Youth Yi of Hamilton High are among 49 students selected for this year’s Valley Teen Leadership class. The four-month teen leadership program helps strengthen leadership skills, teach the importance of community engagement and awareness of diversity and teen issues. Emily Kaup of Chandler is on the fall 2012 Dean’s List at Bryant University in Smithfield, RI. Emily is a senior majoring in communication. Allyson Latsch of Chandler is on the fall 2012 Dean’s List at The Citadel in Charleston, SC. Recognition is given to students with a GPA of 3.2 or higher, with no grade below C for the previous semester’s work. Dustyn Phillips, a freshman at Basha High and a Youth Member of the East Valley NAACP, received the Presidential Volunteer Service Award for working more than 100 volunteer hours in his community in 2012. Dustyn was also recognized by the City of Chandler for his service. He is founder and president of his own charitable organization, Dustyn’s Kids Helping Kids, which raised funds and participated in relief efforts for local and world organizations. Whitney Scorza and Jonathan Heckart of Chandler are on the fall 2012 Dean’s List at Carson-Newman College in Jefferson City, TN. To be eligible, students must earn a GPA of

3.5 or higher while taking 12 or more credit hours. Ally Stoltzmann of Mesquite High and Devon Ryan of Perry High were recognized by the AZ Power Organization at Rancho de Tia Rosa Restaurant in Mesa. Ally signed with South Mountain Community College and Devon with Phoenix College. Both received academic scholarship awards. Megan Stoltzmann of Mesquite High was also recognized for academic and athletic accomplishments. Abigail Cox of Basha High represents Arizona as a National Youth Delegate at the 2013 Washington Youth Summit on the Environment June 23 through 28 at George Mason University in Fairfax, VA. The select group of 250 students from across the country participate in an intensive week-long study of leadership in environmental science and conservation. Students were chosen based on academic accomplishments and a demonstrated interest and excellence in leadership in the sciences and conservation studies. Daphne Guo of Basis Chandler represents Arizona as a National Youth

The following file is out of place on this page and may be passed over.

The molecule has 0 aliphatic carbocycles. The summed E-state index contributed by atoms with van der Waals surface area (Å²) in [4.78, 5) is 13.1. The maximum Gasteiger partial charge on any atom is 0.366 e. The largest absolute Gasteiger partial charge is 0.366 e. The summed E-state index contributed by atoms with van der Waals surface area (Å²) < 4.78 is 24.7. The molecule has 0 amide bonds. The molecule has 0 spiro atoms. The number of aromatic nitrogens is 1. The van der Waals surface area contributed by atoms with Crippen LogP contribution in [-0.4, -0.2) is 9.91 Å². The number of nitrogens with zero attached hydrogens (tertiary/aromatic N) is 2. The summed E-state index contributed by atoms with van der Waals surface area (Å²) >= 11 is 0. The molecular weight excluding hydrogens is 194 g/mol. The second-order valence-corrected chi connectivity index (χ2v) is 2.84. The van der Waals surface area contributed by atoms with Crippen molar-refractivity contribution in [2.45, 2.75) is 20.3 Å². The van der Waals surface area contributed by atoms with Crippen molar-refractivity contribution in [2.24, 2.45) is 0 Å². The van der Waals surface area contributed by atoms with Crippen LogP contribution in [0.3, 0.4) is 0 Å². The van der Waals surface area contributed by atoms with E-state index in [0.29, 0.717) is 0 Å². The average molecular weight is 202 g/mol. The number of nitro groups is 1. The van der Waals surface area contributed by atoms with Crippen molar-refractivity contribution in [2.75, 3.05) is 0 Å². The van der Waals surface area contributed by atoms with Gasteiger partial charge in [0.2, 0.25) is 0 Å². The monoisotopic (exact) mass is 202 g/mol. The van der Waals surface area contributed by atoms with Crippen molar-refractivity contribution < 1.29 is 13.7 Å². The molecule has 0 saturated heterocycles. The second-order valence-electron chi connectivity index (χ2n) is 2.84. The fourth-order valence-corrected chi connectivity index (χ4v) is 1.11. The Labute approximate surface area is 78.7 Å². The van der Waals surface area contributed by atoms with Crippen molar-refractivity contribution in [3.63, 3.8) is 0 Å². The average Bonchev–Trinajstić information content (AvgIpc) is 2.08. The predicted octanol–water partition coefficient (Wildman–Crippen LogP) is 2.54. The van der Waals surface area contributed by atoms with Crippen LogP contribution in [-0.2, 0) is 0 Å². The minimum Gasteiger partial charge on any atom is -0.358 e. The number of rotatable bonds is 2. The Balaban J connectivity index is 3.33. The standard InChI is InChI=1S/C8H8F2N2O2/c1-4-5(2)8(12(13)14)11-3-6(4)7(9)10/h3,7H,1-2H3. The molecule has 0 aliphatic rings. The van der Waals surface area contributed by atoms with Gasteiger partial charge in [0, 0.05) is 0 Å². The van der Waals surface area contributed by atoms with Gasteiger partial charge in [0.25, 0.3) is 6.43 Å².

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Correspondent at the 2013 Washington Journalism and Media Conference July 7 through 12 at George Mason University in Fairfax, VA. The select group of 250 students from across the U.S. participates in an intensive week-long study of journalism and media. Students were chosen based on academic accomplishments and a demonstrated interest and excellence in journalism and media studies. Nickolaus D. Cox of Gilbert is one of approximately 1,500 Virginia Military Institute cadets who marched in the 2013 Presidential Inaugural Parade, the 14th time that the VMI Corps of Cadets has participated in the event. Virginia Military Institute is in Lexington, VA. Jessica Lister, a senior at Basha High, created and sold over $2,000 worth of T-shirts for her Senior Service Project, “Combat Cancer.” The money goes to a fashion show where cancer patients will participate; outfits worn in the show will reflect each model and their struggle. Proceeds from the fashion show will help pay for their medical bills. Info:

For more school news from Knox Knights and Youth of the Year celebrated, visit and click on Youth.

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February 2 – 15, 2013

Community Commentary

Publisher’s Note

For our Valentines Sweetheart. Honey. Babe. Darling. Whatever you call your significant other, as Valentine’s Day approaches, ‘tis the time when all thoughts turn to love. Laurie Fagen He was the only Photo by male in a room of more than 60 females, attending a meeting of the Phoenix chapter of Women in Communications, Inc. (WICI) of which I was president. One of my board members worked with Geoff Hancock and brought him to meet me, but as was the case in running a large meeting, I was dashing around making sure everything was in place, the speaker had arrived, the food was ready and so on. I recall rarely having time to eat much of my meal, spending more time greeting people. Geoff only got the cursory “Nicetameetcha” welcome and a handshake. Shortly after that meeting, he called to discuss internship possibilities between his broadcast students at ITT Technical Institute and The Phoenix Channel, the government access cable channel I founded and ran for the City of Phoenix for six years. He was very professional, businesslike and had a good sense of humor, and within a few weeks, we started hiring his kids to run camera, audio and do other functions needed of a small 24/7 television station. We had a “business” relationship for about six months, and would talk periodically regarding students, internships, etc. But one day during the course of a phone conversation, he asked me on a date! I recall thinking, “Wait, who is this guy?” I knew him professionally, and just hadn’t thought of him “that way.” But, as a single career woman in my 30s, I thought, “Sure, why not?” Unfortunately, the evening of his invitation was during a time I was heading out of town with the Phoenix Ski Club, so I asked for a rain check. About three weeks went by, and no word or call from him. I had done my share of dating,